Thursday

The Art of Turning Walls into Bridges


Representative Kyrsten Sinema was born in Tucson, Arizona, in 1976 and has lived in Phoenix since 1995. First elected to the State Legislature in 2004, she was re-elected in 2006 to continue serving central Phoenix in District 15. Kyrsten's book, Unite and Conquer, is out now.

Identifying common ground with someone holding different views from you remains the fundamental first step to building a winning coalition. Too often, we assume that we can't possibly work successfully with others who think differently from us. This fallacy builds walls between us that get in the way of reaching our mutual goals. (For some, it's winning a campaign, and for others, it might be taking over the world.) Consider Kyrsten's five quick tips to help you start breaking the proverbial bread with that person you've always argued with:

1. Laugh. And by laugh, I mean laugh at something other than the person you're working to build a bridge with. I typically start with myself. (Luckily, I have lots of flaws so there's tons to make fun of.) If you are uptight and unable to make fun of yourself, or if you're perfect, then laugh at something harmless - like your mom. Laughing with another person breaks down barriers almost instantly, leaving two people enjoying the happy moment that comes with joy, smiles, and a great joke. Once you've shared a good laugh with another person, neither of you will forget that little bond you share.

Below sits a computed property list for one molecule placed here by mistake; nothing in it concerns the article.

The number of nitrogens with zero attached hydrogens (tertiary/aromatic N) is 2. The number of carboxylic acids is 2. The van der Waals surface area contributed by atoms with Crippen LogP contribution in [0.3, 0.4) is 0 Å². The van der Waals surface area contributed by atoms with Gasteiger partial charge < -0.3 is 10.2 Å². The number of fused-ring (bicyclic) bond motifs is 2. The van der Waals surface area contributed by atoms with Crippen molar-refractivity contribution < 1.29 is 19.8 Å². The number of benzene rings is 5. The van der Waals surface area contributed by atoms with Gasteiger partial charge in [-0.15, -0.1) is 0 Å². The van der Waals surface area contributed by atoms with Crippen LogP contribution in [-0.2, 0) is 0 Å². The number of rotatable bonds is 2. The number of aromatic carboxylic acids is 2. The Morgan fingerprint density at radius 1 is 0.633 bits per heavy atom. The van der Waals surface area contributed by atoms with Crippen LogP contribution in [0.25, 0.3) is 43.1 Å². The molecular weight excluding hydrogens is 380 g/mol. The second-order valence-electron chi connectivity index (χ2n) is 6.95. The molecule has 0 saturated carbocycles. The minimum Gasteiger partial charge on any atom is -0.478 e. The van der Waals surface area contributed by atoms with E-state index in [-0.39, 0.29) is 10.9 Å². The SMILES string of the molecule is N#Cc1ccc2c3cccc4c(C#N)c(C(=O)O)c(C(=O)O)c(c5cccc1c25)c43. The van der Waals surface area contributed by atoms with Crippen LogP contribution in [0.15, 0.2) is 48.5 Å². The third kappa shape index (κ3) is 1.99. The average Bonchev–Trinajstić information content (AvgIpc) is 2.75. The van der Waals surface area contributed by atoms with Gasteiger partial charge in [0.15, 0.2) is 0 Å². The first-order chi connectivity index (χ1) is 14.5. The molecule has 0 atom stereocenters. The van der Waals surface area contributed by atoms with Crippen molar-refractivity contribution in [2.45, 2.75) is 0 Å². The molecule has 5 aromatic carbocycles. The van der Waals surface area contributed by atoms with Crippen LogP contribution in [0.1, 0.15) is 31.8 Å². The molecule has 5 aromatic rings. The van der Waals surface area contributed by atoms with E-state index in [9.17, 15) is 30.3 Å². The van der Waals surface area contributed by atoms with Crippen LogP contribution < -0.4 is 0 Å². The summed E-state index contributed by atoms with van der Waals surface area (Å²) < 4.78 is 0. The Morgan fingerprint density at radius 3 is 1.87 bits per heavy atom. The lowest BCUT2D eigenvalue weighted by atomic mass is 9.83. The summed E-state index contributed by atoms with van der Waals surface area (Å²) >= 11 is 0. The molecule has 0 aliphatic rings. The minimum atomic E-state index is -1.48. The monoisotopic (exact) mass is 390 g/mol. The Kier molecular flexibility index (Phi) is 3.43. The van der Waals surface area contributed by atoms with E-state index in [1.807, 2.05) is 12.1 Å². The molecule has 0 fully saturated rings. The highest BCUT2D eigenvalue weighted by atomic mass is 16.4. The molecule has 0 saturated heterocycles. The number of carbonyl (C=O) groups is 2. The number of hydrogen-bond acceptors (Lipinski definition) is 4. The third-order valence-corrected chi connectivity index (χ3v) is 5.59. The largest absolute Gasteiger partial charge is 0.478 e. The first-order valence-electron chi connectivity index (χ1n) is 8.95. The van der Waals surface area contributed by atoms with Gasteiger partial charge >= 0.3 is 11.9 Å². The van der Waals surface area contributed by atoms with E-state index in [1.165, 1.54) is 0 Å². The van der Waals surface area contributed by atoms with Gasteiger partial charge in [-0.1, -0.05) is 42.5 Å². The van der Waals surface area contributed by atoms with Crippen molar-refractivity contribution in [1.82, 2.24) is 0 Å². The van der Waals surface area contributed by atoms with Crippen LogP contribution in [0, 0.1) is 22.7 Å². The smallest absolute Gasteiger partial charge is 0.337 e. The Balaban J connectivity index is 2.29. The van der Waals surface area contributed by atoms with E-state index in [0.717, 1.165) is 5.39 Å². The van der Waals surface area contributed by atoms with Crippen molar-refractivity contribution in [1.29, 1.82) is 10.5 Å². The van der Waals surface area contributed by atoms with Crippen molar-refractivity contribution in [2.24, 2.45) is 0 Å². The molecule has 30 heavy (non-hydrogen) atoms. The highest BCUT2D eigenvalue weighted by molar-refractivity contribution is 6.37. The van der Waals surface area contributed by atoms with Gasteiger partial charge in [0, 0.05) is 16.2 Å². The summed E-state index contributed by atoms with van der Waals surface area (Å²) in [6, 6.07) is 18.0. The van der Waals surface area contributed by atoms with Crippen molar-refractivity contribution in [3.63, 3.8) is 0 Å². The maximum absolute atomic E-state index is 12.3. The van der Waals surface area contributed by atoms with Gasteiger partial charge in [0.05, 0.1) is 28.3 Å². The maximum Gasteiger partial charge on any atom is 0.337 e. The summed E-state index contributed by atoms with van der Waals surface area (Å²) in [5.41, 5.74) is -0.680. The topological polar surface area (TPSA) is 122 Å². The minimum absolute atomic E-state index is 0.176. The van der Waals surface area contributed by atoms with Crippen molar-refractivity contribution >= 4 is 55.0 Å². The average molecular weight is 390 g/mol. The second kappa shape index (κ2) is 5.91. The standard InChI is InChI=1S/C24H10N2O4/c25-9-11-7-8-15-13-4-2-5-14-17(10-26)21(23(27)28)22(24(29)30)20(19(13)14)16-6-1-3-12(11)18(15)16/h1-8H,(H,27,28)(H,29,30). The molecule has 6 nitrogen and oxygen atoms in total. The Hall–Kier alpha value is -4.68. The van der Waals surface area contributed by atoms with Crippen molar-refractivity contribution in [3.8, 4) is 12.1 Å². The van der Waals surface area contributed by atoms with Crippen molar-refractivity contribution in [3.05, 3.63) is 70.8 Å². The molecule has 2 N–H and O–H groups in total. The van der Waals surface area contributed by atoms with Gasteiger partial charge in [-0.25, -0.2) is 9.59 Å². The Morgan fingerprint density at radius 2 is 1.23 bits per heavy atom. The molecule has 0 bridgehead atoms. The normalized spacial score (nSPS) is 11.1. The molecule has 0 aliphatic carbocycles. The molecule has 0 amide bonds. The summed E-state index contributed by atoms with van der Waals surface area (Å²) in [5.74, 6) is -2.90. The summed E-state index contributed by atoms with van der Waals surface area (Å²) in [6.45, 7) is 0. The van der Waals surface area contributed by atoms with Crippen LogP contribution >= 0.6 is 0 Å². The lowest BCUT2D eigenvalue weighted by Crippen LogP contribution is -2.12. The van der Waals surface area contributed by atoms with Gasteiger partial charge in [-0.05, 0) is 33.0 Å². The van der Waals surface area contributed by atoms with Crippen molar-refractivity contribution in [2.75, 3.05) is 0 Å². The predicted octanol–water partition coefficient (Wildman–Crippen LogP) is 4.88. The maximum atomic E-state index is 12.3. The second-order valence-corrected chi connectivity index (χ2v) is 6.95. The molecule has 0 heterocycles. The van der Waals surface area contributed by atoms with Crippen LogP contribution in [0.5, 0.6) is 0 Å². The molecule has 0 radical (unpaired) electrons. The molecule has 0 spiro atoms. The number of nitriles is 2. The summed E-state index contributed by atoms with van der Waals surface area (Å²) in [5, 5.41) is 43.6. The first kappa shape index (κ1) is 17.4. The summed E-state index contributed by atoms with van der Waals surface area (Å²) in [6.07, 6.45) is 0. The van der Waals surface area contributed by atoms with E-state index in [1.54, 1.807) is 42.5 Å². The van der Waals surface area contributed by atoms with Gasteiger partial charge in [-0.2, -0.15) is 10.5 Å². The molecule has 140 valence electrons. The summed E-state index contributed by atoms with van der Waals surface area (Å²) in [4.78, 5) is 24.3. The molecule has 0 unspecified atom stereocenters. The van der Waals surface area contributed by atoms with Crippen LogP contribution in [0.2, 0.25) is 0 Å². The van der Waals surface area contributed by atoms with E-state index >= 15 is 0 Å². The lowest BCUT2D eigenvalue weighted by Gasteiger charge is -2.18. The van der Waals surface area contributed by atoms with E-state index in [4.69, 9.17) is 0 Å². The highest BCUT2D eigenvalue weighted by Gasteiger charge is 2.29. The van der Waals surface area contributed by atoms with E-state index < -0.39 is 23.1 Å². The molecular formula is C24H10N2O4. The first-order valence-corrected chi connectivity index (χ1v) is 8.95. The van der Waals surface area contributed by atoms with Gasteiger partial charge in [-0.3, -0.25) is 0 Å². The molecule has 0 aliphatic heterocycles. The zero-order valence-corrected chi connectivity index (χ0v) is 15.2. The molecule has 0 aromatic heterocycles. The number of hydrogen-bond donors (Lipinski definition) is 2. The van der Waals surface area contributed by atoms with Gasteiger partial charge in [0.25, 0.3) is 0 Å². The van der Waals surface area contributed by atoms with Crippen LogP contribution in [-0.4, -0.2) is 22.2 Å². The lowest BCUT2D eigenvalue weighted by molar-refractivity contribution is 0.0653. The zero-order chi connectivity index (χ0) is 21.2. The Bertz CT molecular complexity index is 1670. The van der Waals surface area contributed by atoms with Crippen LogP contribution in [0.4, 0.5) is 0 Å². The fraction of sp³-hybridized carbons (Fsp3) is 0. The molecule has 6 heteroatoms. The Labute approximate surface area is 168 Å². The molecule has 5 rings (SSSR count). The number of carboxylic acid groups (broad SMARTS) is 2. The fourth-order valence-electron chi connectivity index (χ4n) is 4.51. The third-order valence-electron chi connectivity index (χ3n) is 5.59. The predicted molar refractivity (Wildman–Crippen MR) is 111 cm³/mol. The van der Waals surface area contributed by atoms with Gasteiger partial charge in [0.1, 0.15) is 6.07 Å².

2. Chill out. We build walls so quickly, laying brick after brick with every rude, insensitive, boorish, or flat-out wrong comment made by another person. Some people specialize in barbs that psyche you into warp speed, building sky-high walls. Only when we consciously remind ourselves that their barbs and boorish comments are about them, not us, can we stop building and relax. Those who make frequent comments that poke others are simply sharing their insecurities about their own selves or positions. Instead of building higher walls in response, think how lucky you are not to be burdened with that insecurity. Responding maturely without ire will not only prevent your walls from going up, they'll chip away at his/her walls, too.

3. Ask about his/her kids. Or his/her alma mater, or sports, or knitting, or favorite food. Actually, ask about anything. When you take the time to learn a little something about another person's life, you get a glimpse into that person's realness. Not only do you see the other person in a new light, that person will see you in a different light as well. It becomes a lot harder to detest the person who shares the same frustration you feel about your 13 year old daughter's phone habits.